For each sub-project a working group with experts of competent authorities was established for requirement specifications and business analysis. Due to the intensive discussions a common understanding of the authorities responsible for the enforcement of the regulations was reached. Furthermore, the uniform enforcement by all competent authorities is supported by the software (as it provides the same procedure with the same check rules, requires the same data and gives the same evaluation and visualization for everybody). By the involvement IT-experts already in the elaboration of a national regulation a better understanding of the content and the consequences is gained already before the regulation is put into force. This increases the quality of regulations. By evaluation and analyses of the data gathered a better understanding of the activities and procedures of the companies, their environmental impact and the effects of changes (e.g. due to changed regulations) can be gained. This enables the elaboration of demand-orientated and targeted regulations and thus the development of effect-orientated administration. EDM establishes a network of environmental data. Due to continuous quality control and completeness of the reported data supported by cross-sector data evaluation, IT-supported plausibility checks and cross checks and comparison with the results of on-site verifications and environmental inspections data integrity is consistently improved. This comprehensive pool of information enables targeted control by competent authorities and thereby ensures a high level of environmental protection despite reduced administration staff. The introduction of EDM has made it more difficult for companies to dispose of waste improperly or to cover up dubious emissions. This prevents environmental pollution and helps with imposing the “polluter pays” principle. The better understanding and uniform enforcement of the regulations as well as the improved control causes a better legal compliance and thus an improved environmental protection on the one hand and a fair competition of environmentally aware companies on the other hand. The support provided by EDM in achieving efficient management of resources is a decisive factor in the competition of companies; it ensures their competiveness and creates additional employment. The more effective controls facilitated by the use of EDM will allow progressive readjustment of the market with regard to those service providers whose dumping prices endanger the economic existence of serious providers. This in turn makes e.g. the waste branch more interesting for new companies wishing to comply with the high standards demanded. This creates new jobs for well-trained skilled workers.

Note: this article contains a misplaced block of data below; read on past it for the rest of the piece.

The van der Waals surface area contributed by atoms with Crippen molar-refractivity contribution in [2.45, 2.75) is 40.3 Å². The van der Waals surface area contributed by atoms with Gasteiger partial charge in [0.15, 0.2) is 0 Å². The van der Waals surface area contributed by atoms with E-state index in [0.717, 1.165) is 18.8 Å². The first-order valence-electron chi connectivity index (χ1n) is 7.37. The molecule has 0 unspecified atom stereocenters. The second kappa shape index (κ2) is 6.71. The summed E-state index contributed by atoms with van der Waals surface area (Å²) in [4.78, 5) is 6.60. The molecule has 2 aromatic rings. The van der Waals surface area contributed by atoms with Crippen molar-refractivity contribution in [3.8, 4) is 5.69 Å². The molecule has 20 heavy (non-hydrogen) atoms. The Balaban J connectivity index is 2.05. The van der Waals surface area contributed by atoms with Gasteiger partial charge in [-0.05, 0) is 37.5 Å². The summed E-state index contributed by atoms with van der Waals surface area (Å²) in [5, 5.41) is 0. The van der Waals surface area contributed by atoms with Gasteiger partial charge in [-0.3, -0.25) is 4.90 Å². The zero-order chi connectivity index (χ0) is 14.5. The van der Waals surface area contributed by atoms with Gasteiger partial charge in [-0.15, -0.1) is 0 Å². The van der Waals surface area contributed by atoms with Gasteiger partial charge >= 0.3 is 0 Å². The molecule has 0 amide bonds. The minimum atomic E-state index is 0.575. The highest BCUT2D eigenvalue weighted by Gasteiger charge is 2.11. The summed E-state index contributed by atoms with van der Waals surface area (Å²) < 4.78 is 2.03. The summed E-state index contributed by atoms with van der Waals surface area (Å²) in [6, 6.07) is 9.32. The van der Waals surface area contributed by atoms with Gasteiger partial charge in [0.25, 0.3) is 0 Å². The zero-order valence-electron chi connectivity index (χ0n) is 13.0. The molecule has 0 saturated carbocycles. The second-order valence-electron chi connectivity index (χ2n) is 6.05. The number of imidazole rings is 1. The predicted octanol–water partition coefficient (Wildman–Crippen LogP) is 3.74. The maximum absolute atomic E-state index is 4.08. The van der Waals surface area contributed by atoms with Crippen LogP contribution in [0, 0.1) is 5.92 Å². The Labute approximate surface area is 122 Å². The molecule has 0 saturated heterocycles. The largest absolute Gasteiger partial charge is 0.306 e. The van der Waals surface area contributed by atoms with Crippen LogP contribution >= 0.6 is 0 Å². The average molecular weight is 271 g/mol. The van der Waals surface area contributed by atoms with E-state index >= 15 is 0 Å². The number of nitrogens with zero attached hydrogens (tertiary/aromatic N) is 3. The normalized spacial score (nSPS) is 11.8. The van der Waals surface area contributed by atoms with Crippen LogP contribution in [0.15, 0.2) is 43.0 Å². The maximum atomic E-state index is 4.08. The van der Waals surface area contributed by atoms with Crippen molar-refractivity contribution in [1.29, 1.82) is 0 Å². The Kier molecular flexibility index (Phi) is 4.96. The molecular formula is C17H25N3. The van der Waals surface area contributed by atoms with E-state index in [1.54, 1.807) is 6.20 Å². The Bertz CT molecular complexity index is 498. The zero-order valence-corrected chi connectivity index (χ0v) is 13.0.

8. What were the most successful outputs and why was the initiative effective?
EDM is designed as a long-term programme split into a set of content-driven projects, often based on specific law acts. Each of them is individually managed and controlled. The whole programme is led by a small team of experts with reporting obligations to the management of the Ministry of Life. Software implementation follows a waterfall model (from requirements specification to the launch of an application). Each major phase of any single project is accompanied by reviews involving representatives of all stakeholders (companies included!). Moreover, monthly status reports put together the resources used, the milestones reached (or missed) and a forecast to completion thus helping to keep the plan. In a first step these reports address the responsible persons of the ministry and a digest thereof is used to keep the programme management and the steering board informed. Control of the quality and completeness of the reported data is carried out by the ministry and the competent authorities. Cross-sector data evaluation, IT-supported plausibility checks and cross checks support the control tasks of the authorities. Available data and evaluation results are compared with the results of on-site verifications and environmental inspections. Last but not least an evaluation takes place through the daily business of nearly 50,000 registered users relying on EDM databases and applications. Since EDM is financed by government grants the standard controlling procedures of administrative bodies (internal audit and Austrian Court of Audit) apply.

 9. What were the main obstacles encountered and how were they overcome?